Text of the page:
A stream of critics confronted California High-Speed Rail Authority board members in Fresno on Tuesday, reading form-letter questions about the agency’s prospects for attracting private-sector investment in the state’s planned $68 billion bullet train system.
Ross Browning of Laton said Kings County-based Citizens for California High-Speed Rail Accountability orchestrated the person-by-person reading to draw attention to responses the authority received from 36 builders, manufacturers and financial companies to the agency’s query for interest in the development of an “initial operating segment” through the San Joaquin Valley to either Burbank or the Bay Area.
Browning was among about 20 people who read and presented variations of the form letters during a 2 1/2 -hour public-comment session of the rail board’s meeting at Fresno City Hall. Each person raised questions about a different company and its response to the state’s query. At least seven made a trip from Acton, in northern Los Angeles County, to read their versions of the letter and express concern about potential routes through their community.
It has come to our attention that Japan Consortium responded to your request for private investment to fund the construction of the California High-Speed Train Project. Is it true that they advised you that they will not invest in your project
Ross Browning of Laton, Citizens for California High-Speed Rail Accountability
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“It has come to our attention that Japan Consortium responded to your request for private investment to fund the construction of the California High-Speed Train Project,” Browning said in his turn at the microphone. “Is it true that they advised you that they will not invest in your project because, (a) the initial operating sections, north and south, should be put into one large package with the design, build and maintenance separated, and (b) secured payments for the contract are not in place?”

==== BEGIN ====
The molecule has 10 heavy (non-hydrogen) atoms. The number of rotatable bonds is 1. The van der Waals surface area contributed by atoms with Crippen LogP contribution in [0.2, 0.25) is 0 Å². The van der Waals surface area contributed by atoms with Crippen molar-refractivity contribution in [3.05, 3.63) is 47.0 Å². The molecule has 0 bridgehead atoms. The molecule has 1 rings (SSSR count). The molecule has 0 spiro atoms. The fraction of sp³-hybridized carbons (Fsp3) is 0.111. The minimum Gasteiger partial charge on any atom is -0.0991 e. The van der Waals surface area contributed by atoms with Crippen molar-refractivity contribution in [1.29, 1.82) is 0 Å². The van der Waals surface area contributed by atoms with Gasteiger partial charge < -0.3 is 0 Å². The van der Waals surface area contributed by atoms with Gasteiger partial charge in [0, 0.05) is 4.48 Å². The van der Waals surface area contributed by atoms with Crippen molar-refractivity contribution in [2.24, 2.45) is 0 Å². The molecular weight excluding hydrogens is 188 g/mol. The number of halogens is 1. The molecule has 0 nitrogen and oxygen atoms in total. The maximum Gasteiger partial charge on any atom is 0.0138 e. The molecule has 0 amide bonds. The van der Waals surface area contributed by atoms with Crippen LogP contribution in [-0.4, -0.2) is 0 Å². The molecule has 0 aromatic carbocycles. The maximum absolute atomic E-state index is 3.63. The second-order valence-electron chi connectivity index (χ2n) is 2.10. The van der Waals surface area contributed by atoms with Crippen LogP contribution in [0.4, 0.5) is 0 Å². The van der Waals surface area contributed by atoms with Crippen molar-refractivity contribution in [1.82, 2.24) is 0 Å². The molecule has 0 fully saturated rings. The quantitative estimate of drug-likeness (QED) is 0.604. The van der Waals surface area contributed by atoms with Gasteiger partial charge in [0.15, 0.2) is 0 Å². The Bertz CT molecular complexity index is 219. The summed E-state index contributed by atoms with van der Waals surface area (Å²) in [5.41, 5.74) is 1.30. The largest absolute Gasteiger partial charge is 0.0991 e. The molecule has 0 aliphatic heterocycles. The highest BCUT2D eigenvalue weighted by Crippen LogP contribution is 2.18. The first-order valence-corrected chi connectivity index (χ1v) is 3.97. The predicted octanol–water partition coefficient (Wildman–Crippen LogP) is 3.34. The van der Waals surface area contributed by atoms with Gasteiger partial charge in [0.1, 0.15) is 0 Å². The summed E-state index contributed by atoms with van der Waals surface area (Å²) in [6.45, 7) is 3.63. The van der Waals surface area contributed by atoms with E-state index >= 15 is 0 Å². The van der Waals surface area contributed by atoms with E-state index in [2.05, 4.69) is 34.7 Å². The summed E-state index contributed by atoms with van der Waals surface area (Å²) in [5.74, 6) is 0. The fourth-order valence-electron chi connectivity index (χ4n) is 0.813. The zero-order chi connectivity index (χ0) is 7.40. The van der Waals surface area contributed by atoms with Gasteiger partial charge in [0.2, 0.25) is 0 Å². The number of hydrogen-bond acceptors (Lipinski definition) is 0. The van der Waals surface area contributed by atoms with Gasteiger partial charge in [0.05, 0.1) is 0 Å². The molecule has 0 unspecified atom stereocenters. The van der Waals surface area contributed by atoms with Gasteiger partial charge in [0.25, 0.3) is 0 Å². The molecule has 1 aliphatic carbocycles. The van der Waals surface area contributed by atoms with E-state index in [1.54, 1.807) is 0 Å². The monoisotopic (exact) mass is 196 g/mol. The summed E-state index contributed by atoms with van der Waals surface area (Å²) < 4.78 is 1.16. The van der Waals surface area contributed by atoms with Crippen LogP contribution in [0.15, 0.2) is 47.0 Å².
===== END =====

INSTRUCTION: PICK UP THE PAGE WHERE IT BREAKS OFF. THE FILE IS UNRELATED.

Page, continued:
The rail board typically doesn’t respond directly to questions or comments posed during the public comments, but authority board Chairman Dan Richard opted to answer the queries.
“Is it true that these companies have refused to invest? No, it’s not true,” Richard said. “That’s not the question we asked. We did not ask if they would invest … It’s a fair question for citizens to ask, but there’s a lot of confusion about what we asked and what was the response.”
No, it’s not true. That’s not the question we asked. We did not ask if they would invest.
Dan Richard, California High-Speed Rail Authority board chairman
Richard said the authority’s request for interest from the railroad and infrastructure industry was aimed at trying to determine whether an ongoing stream of income from California’s greenhouse-gas reduction program, better known as cap-and-trade, would be seen as sufficient by the private sector as a way to finance part of the construction, “and if not, what ideas would they give us to make financing more achievable?”
“Second, as we look at major construction, what is the best way to organize” potential contracts, he added. “What do they think would be the most efficient way to aggregate or divide (the contract packages). We got a lot of good information.”